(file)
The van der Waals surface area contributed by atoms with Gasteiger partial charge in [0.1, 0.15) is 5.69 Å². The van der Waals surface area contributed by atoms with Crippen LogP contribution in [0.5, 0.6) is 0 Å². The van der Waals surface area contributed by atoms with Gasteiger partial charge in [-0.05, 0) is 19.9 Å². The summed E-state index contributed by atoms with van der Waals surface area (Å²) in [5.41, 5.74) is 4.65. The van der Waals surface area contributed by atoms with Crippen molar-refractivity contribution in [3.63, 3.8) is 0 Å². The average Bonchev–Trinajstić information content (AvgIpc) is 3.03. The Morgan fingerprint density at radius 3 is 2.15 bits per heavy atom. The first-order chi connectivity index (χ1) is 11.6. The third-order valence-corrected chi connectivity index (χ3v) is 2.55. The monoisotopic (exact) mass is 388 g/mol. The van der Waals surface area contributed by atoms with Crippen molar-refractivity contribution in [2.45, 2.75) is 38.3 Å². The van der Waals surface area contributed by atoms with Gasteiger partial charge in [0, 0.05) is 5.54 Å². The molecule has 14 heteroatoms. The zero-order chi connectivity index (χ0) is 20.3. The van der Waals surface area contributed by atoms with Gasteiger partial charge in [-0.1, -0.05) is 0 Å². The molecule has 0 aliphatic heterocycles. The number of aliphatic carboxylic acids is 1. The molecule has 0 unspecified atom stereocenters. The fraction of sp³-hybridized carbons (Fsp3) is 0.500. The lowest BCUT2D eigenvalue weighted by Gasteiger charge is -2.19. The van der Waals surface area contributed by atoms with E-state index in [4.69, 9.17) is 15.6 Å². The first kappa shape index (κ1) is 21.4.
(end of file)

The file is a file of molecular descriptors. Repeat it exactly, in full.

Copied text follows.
The van der Waals surface area contributed by atoms with Gasteiger partial charge in [0.1, 0.15) is 5.69 Å². The van der Waals surface area contributed by atoms with Crippen LogP contribution in [0.5, 0.6) is 0 Å². The van der Waals surface area contributed by atoms with Gasteiger partial charge in [-0.05, 0) is 19.9 Å². The summed E-state index contributed by atoms with van der Waals surface area (Å²) in [5.41, 5.74) is 4.65. The van der Waals surface area contributed by atoms with Crippen molar-refractivity contribution in [3.63, 3.8) is 0 Å². The average Bonchev–Trinajstić information content (AvgIpc) is 3.03. The Morgan fingerprint density at radius 3 is 2.15 bits per heavy atom. The first-order chi connectivity index (χ1) is 11.6. The third-order valence-corrected chi connectivity index (χ3v) is 2.55. The monoisotopic (exact) mass is 388 g/mol. The van der Waals surface area contributed by atoms with Crippen molar-refractivity contribution in [2.45, 2.75) is 38.3 Å². The van der Waals surface area contributed by atoms with Gasteiger partial charge in [0, 0.05) is 5.54 Å². The molecule has 14 heteroatoms. The zero-order chi connectivity index (χ0) is 20.3. The van der Waals surface area contributed by atoms with Gasteiger partial charge in [-0.1, -0.05) is 0 Å². The molecule has 0 aliphatic heterocycles. The number of aliphatic carboxylic acids is 1. The molecule has 0 unspecified atom stereocenters. The fraction of sp³-hybridized carbons (Fsp3) is 0.500. The lowest BCUT2D eigenvalue weighted by Gasteiger charge is -2.19. The van der Waals surface area contributed by atoms with E-state index in [4.69, 9.17) is 15.6 Å². The first kappa shape index (κ1) is 21.4.